Housed in the 18th-century mansion of Hôtel Biron, the Rodin Museum (Musée Rodin) is devoted to the life and works of French sculptor Auguste Rodin, and displays more than 6,600 sculptures throughout its exhibition rooms and garden.
Visitors can opt for a single Musée Rodin Paris admission ticket, combined entrance to the museum and sculpture gardens, or a combination ticket for the Musée Rodin and the nearby Musée d'Orsay. To learn more about Rodin’s masterpieces, opt for a private tour of the museum and sculpture garden. If you don’t want to explore the museum on detail, you can simply admire the museum’s striking façade on a bike or Segway tour.
Art and history lovers can also maximize their time in the city with a Paris Museum Pass, which offers access to more than 50 museums and monuments, including the Rodin Museum, Notre Dame Cathedral, the Louvre, the Panthéon, and the Arc de Triomphe.
Things to Know Before You Go
- Visitors are required to pass security checks to enter the museum, and large bags and suitcases are prohibited.
- On-site facilities include restrooms, a gift shop, and a café.
- Audio guides are available in several different languages.
- The Rodin Museum is wheelchair accessible; entrance is free for disability-badge holders.
How to Get There
The Musée Rodin is located on Rue de Varenne in Paris’ 7th arrondissement, close to Les Invalides. You can walk to the museum from the Eiffel Tower (20 to 25 minutes on foot). The the closest Metro stations are Varenne (Line 13) and Invalides (Line 8 and 13).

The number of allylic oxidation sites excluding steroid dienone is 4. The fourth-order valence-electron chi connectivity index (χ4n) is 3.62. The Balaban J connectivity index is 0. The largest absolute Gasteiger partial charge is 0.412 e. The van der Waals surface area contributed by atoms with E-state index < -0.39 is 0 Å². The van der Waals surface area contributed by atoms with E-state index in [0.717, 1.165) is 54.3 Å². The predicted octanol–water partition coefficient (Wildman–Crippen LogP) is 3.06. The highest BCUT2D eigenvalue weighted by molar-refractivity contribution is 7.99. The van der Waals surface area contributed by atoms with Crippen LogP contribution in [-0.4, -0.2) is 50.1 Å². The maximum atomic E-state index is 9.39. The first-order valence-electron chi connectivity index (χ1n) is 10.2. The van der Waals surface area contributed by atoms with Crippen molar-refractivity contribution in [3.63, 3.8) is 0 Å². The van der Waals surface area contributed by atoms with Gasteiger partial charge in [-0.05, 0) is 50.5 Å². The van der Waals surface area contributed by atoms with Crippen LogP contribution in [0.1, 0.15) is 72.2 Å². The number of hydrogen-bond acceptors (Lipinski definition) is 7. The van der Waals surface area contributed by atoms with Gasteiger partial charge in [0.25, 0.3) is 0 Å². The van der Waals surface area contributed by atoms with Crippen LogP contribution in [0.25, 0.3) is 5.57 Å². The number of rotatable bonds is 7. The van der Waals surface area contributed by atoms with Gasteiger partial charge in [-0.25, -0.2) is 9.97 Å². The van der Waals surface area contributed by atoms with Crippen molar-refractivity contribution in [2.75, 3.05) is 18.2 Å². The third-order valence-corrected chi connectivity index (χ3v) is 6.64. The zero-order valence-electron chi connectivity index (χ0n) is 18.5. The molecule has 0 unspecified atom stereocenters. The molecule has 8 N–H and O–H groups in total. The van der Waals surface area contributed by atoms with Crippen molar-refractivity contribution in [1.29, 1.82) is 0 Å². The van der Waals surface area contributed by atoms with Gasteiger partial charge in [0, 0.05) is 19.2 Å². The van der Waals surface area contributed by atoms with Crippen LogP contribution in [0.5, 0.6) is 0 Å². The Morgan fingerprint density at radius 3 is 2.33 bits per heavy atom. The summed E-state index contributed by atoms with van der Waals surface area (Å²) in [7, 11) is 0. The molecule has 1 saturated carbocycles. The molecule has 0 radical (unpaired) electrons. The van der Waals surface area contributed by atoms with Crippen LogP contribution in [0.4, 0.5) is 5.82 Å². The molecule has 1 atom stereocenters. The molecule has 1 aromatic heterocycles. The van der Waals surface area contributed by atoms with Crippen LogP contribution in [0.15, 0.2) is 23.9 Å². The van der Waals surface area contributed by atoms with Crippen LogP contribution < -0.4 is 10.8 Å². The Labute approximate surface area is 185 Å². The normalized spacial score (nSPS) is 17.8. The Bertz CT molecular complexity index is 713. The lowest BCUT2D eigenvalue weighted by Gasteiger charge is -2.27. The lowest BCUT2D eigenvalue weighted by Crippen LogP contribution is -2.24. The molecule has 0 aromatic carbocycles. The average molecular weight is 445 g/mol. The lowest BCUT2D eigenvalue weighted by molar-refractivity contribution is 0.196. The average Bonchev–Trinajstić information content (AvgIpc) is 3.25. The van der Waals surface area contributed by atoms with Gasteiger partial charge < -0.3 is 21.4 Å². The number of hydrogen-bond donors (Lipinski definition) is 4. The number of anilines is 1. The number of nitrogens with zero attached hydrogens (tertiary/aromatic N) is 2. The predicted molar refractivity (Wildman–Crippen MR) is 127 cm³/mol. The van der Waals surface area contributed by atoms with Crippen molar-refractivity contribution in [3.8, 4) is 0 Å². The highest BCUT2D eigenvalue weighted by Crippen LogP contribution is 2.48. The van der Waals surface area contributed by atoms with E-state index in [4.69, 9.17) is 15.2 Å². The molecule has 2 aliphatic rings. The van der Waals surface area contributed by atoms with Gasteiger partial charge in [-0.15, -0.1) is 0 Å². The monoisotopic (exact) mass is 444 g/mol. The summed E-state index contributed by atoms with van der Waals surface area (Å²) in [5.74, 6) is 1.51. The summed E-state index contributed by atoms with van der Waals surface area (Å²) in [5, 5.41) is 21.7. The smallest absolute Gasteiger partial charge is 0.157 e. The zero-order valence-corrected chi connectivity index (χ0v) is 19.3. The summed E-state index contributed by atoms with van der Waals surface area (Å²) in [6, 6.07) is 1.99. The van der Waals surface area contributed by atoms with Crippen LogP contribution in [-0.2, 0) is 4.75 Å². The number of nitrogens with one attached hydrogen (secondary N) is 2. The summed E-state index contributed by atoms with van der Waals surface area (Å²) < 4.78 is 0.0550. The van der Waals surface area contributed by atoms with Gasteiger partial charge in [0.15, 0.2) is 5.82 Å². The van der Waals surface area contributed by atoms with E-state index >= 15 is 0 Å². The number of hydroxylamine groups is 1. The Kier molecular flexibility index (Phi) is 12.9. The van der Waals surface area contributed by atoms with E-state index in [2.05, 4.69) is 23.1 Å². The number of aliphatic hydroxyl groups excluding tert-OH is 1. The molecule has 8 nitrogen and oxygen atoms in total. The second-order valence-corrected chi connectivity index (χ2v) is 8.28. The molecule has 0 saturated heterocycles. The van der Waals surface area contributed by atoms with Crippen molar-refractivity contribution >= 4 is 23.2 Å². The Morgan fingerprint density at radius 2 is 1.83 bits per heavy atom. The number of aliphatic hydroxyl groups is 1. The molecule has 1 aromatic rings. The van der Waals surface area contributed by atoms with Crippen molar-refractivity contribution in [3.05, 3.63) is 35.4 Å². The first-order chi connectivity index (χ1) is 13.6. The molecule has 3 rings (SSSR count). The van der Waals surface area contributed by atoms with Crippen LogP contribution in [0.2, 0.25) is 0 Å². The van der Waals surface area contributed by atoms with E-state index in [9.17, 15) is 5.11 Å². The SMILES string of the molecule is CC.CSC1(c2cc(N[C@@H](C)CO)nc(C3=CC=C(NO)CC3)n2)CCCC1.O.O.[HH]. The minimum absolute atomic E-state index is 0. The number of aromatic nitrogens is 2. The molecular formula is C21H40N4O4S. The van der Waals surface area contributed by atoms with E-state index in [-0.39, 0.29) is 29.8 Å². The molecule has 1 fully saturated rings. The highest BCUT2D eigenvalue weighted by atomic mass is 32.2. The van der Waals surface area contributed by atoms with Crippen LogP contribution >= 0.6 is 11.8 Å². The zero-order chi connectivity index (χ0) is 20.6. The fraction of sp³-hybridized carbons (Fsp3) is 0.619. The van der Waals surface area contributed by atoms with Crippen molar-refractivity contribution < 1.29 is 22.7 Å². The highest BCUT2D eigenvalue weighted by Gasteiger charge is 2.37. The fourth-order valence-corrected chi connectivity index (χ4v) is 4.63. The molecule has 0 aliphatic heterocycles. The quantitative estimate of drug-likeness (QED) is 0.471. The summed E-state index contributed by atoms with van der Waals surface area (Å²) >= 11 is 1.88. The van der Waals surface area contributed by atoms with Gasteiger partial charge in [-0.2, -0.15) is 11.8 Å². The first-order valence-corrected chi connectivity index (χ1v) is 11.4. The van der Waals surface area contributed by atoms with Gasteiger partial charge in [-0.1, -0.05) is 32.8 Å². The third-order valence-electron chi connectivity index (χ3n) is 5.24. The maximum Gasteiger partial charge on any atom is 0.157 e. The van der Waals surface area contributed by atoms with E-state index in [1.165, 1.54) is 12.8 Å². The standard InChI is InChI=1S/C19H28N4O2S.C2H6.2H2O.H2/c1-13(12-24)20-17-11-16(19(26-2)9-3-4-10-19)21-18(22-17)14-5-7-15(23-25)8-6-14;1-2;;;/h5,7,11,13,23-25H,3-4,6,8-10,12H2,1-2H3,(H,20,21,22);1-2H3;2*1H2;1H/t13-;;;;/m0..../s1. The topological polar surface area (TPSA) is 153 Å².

When to Get There
The museum is open every day except Mondays, year round. The quietest time to visit is on a weekday, and the best time to explore the gardens is in spring and summer, when the roses are in bloom.
Highlights of the Musée Rodin Paris
Rodin’s legendary sculpture The Thinker is one of the museum’s star attractions, but other notable works include The Age of Bronze, The Gates of Hell, and The Hand of God. Visitors can also stroll through the idyllic sculpture garden, where highlights include the Garden of Orpheus, the Garden of Springs, and a series of magnificent rose gardens, and visit the impressively renovated chapel, which serves as a temporary exhibition room. For those keen to see even more, a second collection of Rodin’s works can be found at the Musée Rodin Meudon, located in the Villa des Brillants, the artist’s former home in Meudon, just outside Paris.